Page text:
Storage Bits speaks and Microsoft listens
In Why is Vista lame? I discussed why a 5 year development cycle killed Vista:
Vista's 5 year development cycle is the problem
Microsoft needs to get back to 24 month development cycles. There is really no choice. No one can predict what the customer hot buttons will be in 60 months, or what Google, Apple, Linux or the European Union will have done.
I'm not the only one who thought so.
Microsoft's VP of Windows v.next development agrees
In this morning's New York Times, John Markoff writes (irritating registration required)
In the battle between Apple and Microsoft, Bertrand Serlet and Steven Sinofsky are the field generals in charge of competing efforts to ensure that the PC's basic software stays relevant in an increasingly Web-centered world.
The two men are marshaling their software engineers for the next encounter, sometime in 2009, when a new generation of Macintosh and Windows operating systems is due. Their challenge will be to avoid refighting the last war — and to prevent finding themselves outflanked by new competitors.
I don't buy the whole PC OS fading to irrelevance schtick
It is encouraging that Steven Sinofsky, the Microsoft SVP for the Windows and Windows Live engineering group, wants the next version out in two years. It means a more focused product and less wasted effort. Corporate IT will hate it, but IT managers hate anything new.
In fact, the best way to get IT to upgrade to Vista is to introduce its successor. Bwa-ha-ha!
Will web services kill the desktop/laptop OS?
For two reasons:
- Stripped to its essentials, this is the old argument between thin clients and fat clients. Last time I checked the score on that was about 750 to 1.
- The "why" of it is this: people like predictability. A lot. Web-services are and will remain, inherently less predictable. Network latency, demand peaks, network quality all conspire against predictability. There is no easy way around that truth.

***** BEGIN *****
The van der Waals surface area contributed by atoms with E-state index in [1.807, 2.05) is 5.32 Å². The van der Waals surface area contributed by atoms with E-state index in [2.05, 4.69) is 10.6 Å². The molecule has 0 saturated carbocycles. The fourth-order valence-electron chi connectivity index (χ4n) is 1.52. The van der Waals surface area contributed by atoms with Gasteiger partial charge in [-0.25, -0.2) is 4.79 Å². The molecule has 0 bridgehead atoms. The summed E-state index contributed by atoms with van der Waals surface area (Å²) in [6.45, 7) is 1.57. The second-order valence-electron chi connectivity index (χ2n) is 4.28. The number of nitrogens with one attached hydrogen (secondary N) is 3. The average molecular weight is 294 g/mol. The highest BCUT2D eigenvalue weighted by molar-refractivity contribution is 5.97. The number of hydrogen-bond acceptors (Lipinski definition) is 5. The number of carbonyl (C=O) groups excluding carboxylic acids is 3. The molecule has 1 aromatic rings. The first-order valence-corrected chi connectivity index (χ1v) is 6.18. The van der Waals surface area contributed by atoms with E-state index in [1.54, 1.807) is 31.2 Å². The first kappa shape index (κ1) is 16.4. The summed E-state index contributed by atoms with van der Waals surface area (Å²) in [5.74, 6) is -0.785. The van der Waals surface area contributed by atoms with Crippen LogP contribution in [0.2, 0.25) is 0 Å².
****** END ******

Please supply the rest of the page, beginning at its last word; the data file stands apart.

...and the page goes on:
Windows will be effectively modularized
I doubt they'll call it that, but as the article notes, Microsoft needs a way to make incremental component improvements without the hassle of a major service pack release. The downside for Microsoft is that it requires them to develop and adhere to - let's call them module APIs for lack of a better term - which will make it easier for third parties to develop competitive products that Microsoft won't be able to shut down with a couple of code tweaks.
I think that's good for Microsoft, but they are control freaks and won't like it. Too bad.
What about all that multi-core stuff?
There's some chatter about adapting Windows v.next to run on dozens of cores. It sounds sexy, but the real benefit to users is getting applications to run on dozens of cores. If you are spending so much time in the OS that you notice the difference between 8 cores and 24, you need to examine your workflow.
The Storage Bits take
Microsoft can never take another 5-6 years on a major Windows release and they know it. If they get their game on it will help keep everyone on their toes, which is good for every computer user. They have the people and the resources to lead. With shorter development cycles they'll actually be able to.
Comments welcome, of course.